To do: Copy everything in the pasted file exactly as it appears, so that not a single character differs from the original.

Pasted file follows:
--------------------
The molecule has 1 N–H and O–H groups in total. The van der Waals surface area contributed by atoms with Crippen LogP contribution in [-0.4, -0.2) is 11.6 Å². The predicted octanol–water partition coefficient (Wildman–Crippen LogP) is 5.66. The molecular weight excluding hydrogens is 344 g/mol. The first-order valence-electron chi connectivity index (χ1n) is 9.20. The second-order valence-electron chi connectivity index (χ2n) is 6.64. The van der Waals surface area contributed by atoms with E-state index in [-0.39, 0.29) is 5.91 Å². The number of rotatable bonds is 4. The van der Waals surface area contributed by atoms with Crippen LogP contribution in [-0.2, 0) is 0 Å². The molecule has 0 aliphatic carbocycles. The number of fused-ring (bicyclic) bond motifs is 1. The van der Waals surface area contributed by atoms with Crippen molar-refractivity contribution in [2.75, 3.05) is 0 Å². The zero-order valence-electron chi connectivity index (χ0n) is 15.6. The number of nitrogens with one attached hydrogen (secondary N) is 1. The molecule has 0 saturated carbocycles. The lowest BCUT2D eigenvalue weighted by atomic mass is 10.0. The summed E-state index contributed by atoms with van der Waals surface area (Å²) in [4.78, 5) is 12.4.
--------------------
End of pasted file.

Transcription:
The molecule has 1 N–H and O–H groups in total. The van der Waals surface area contributed by atoms with Crippen LogP contribution in [-0.4, -0.2) is 11.6 Å². The predicted octanol–water partition coefficient (Wildman–Crippen LogP) is 5.66. The molecular weight excluding hydrogens is 344 g/mol. The first-order valence-electron chi connectivity index (χ1n) is 9.20. The second-order valence-electron chi connectivity index (χ2n) is 6.64. The van der Waals surface area contributed by atoms with E-state index in [-0.39, 0.29) is 5.91 Å². The number of rotatable bonds is 4. The van der Waals surface area contributed by atoms with Crippen LogP contribution in [-0.2, 0) is 0 Å². The molecule has 0 aliphatic carbocycles. The number of fused-ring (bicyclic) bond motifs is 1. The van der Waals surface area contributed by atoms with Crippen molar-refractivity contribution in [2.75, 3.05) is 0 Å². The zero-order valence-electron chi connectivity index (χ0n) is 15.6. The number of nitrogens with one attached hydrogen (secondary N) is 1. The molecule has 0 saturated carbocycles. The lowest BCUT2D eigenvalue weighted by atomic mass is 10.0. The summed E-state index contributed by atoms with van der Waals surface area (Å²) in [4.78, 5) is 12.4.